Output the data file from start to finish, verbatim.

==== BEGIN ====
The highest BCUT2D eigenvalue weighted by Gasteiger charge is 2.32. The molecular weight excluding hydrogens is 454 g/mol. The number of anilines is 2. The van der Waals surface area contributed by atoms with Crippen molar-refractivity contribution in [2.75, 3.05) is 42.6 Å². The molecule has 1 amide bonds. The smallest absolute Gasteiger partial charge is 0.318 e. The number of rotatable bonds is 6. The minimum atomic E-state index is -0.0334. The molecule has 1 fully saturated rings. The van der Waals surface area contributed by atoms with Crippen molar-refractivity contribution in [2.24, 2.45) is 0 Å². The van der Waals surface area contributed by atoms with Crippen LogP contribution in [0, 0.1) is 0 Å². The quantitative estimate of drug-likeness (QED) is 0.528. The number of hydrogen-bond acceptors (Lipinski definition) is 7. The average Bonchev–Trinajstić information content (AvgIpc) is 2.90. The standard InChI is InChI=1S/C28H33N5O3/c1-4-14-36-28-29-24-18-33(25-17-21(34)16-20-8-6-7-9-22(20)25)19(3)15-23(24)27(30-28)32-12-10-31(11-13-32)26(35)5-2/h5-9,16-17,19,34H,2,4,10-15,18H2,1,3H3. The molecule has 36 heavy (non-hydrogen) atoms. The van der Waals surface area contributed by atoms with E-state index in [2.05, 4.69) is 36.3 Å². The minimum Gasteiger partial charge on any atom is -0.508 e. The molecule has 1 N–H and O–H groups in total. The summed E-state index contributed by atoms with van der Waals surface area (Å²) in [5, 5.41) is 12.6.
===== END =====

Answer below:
The highest BCUT2D eigenvalue weighted by Gasteiger charge is 2.32. The molecular weight excluding hydrogens is 454 g/mol. The number of anilines is 2. The van der Waals surface area contributed by atoms with Crippen molar-refractivity contribution in [2.75, 3.05) is 42.6 Å². The molecule has 1 amide bonds. The smallest absolute Gasteiger partial charge is 0.318 e. The number of rotatable bonds is 6. The minimum atomic E-state index is -0.0334. The molecule has 1 fully saturated rings. The van der Waals surface area contributed by atoms with Crippen molar-refractivity contribution in [2.24, 2.45) is 0 Å². The van der Waals surface area contributed by atoms with Crippen LogP contribution in [0, 0.1) is 0 Å². The quantitative estimate of drug-likeness (QED) is 0.528. The number of hydrogen-bond acceptors (Lipinski definition) is 7. The average Bonchev–Trinajstić information content (AvgIpc) is 2.90. The standard InChI is InChI=1S/C28H33N5O3/c1-4-14-36-28-29-24-18-33(25-17-21(34)16-20-8-6-7-9-22(20)25)19(3)15-23(24)27(30-28)32-12-10-31(11-13-32)26(35)5-2/h5-9,16-17,19,34H,2,4,10-15,18H2,1,3H3. The molecule has 36 heavy (non-hydrogen) atoms. The van der Waals surface area contributed by atoms with E-state index in [2.05, 4.69) is 36.3 Å². The minimum Gasteiger partial charge on any atom is -0.508 e. The molecule has 1 N–H and O–H groups in total. The summed E-state index contributed by atoms with van der Waals surface area (Å²) in [5, 5.41) is 12.6.